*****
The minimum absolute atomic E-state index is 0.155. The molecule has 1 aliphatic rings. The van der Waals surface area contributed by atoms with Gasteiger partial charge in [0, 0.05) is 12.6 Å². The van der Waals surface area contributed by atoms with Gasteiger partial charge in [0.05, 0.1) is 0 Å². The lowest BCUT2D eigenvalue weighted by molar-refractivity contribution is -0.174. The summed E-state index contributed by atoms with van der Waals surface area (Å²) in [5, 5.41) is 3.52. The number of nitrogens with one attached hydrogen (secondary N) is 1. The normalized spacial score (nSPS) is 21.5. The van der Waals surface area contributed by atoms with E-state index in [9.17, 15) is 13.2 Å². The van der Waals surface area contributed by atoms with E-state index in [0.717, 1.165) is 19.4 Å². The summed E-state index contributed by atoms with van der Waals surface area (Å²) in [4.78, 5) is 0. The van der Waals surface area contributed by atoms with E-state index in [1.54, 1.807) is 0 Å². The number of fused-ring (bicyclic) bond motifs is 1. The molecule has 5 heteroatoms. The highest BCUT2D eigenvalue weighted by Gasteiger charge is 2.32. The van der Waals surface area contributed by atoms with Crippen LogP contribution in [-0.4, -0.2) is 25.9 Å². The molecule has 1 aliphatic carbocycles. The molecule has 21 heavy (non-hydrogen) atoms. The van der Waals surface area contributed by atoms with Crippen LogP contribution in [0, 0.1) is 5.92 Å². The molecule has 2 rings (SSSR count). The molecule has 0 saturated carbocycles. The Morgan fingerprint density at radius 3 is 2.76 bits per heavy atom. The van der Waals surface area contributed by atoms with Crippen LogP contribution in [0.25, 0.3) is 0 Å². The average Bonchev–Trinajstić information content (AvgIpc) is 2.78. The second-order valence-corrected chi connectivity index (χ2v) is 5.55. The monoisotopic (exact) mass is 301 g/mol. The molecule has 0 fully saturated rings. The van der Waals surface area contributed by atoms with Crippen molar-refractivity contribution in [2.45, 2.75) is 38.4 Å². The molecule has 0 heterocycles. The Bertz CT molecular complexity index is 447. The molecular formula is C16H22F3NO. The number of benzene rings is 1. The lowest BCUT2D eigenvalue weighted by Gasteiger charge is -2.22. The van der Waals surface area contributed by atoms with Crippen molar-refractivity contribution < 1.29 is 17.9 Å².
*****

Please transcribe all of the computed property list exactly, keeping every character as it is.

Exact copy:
The minimum absolute atomic E-state index is 0.155. The molecule has 1 aliphatic rings. The van der Waals surface area contributed by atoms with Gasteiger partial charge in [0, 0.05) is 12.6 Å². The van der Waals surface area contributed by atoms with Gasteiger partial charge in [0.05, 0.1) is 0 Å². The lowest BCUT2D eigenvalue weighted by molar-refractivity contribution is -0.174. The summed E-state index contributed by atoms with van der Waals surface area (Å²) in [5, 5.41) is 3.52. The number of nitrogens with one attached hydrogen (secondary N) is 1. The normalized spacial score (nSPS) is 21.5. The van der Waals surface area contributed by atoms with E-state index in [9.17, 15) is 13.2 Å². The van der Waals surface area contributed by atoms with E-state index in [0.717, 1.165) is 19.4 Å². The summed E-state index contributed by atoms with van der Waals surface area (Å²) in [4.78, 5) is 0. The van der Waals surface area contributed by atoms with E-state index in [1.54, 1.807) is 0 Å². The number of fused-ring (bicyclic) bond motifs is 1. The molecule has 5 heteroatoms. The highest BCUT2D eigenvalue weighted by Gasteiger charge is 2.32. The van der Waals surface area contributed by atoms with Crippen LogP contribution in [-0.4, -0.2) is 25.9 Å². The molecule has 1 aliphatic carbocycles. The molecule has 21 heavy (non-hydrogen) atoms. The van der Waals surface area contributed by atoms with Crippen LogP contribution in [0, 0.1) is 5.92 Å². The molecule has 2 rings (SSSR count). The molecule has 0 saturated carbocycles. The Morgan fingerprint density at radius 3 is 2.76 bits per heavy atom. The van der Waals surface area contributed by atoms with Crippen LogP contribution in [0.25, 0.3) is 0 Å². The average Bonchev–Trinajstić information content (AvgIpc) is 2.78. The second-order valence-corrected chi connectivity index (χ2v) is 5.55. The monoisotopic (exact) mass is 301 g/mol. The molecule has 0 fully saturated rings. The van der Waals surface area contributed by atoms with Crippen molar-refractivity contribution in [2.45, 2.75) is 38.4 Å². The molecule has 0 heterocycles. The Bertz CT molecular complexity index is 447. The molecular formula is C16H22F3NO. The number of benzene rings is 1. The lowest BCUT2D eigenvalue weighted by Gasteiger charge is -2.22. The van der Waals surface area contributed by atoms with Crippen molar-refractivity contribution < 1.29 is 17.9 Å².